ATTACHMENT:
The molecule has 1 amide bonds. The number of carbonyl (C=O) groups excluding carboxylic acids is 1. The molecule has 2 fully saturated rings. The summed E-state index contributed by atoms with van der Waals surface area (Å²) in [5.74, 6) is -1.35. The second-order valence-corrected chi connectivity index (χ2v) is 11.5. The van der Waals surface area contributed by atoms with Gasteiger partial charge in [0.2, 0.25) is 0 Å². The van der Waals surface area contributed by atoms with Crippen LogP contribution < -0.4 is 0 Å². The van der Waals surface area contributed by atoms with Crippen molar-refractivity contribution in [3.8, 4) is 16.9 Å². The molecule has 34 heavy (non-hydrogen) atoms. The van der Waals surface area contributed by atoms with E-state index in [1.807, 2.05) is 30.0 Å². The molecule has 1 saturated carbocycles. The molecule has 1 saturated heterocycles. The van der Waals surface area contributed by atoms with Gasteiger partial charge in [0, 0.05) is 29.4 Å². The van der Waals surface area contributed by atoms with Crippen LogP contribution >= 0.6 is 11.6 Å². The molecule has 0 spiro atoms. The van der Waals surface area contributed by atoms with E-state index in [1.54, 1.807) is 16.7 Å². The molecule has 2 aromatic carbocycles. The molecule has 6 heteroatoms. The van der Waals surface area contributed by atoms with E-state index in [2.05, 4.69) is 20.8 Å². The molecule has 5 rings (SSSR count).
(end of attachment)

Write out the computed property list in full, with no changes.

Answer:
The molecule has 1 amide bonds. The number of carbonyl (C=O) groups excluding carboxylic acids is 1. The molecule has 2 fully saturated rings. The summed E-state index contributed by atoms with van der Waals surface area (Å²) in [5.74, 6) is -1.35. The second-order valence-corrected chi connectivity index (χ2v) is 11.5. The van der Waals surface area contributed by atoms with Gasteiger partial charge in [0.2, 0.25) is 0 Å². The van der Waals surface area contributed by atoms with Crippen LogP contribution < -0.4 is 0 Å². The van der Waals surface area contributed by atoms with Crippen molar-refractivity contribution in [3.8, 4) is 16.9 Å². The molecule has 34 heavy (non-hydrogen) atoms. The van der Waals surface area contributed by atoms with E-state index in [1.807, 2.05) is 30.0 Å². The molecule has 1 saturated carbocycles. The molecule has 1 saturated heterocycles. The van der Waals surface area contributed by atoms with Gasteiger partial charge in [0, 0.05) is 29.4 Å². The van der Waals surface area contributed by atoms with Crippen LogP contribution >= 0.6 is 11.6 Å². The molecule has 0 spiro atoms. The van der Waals surface area contributed by atoms with E-state index in [1.54, 1.807) is 16.7 Å². The molecule has 2 aromatic carbocycles. The molecule has 6 heteroatoms. The van der Waals surface area contributed by atoms with E-state index in [2.05, 4.69) is 20.8 Å². The molecule has 5 rings (SSSR count).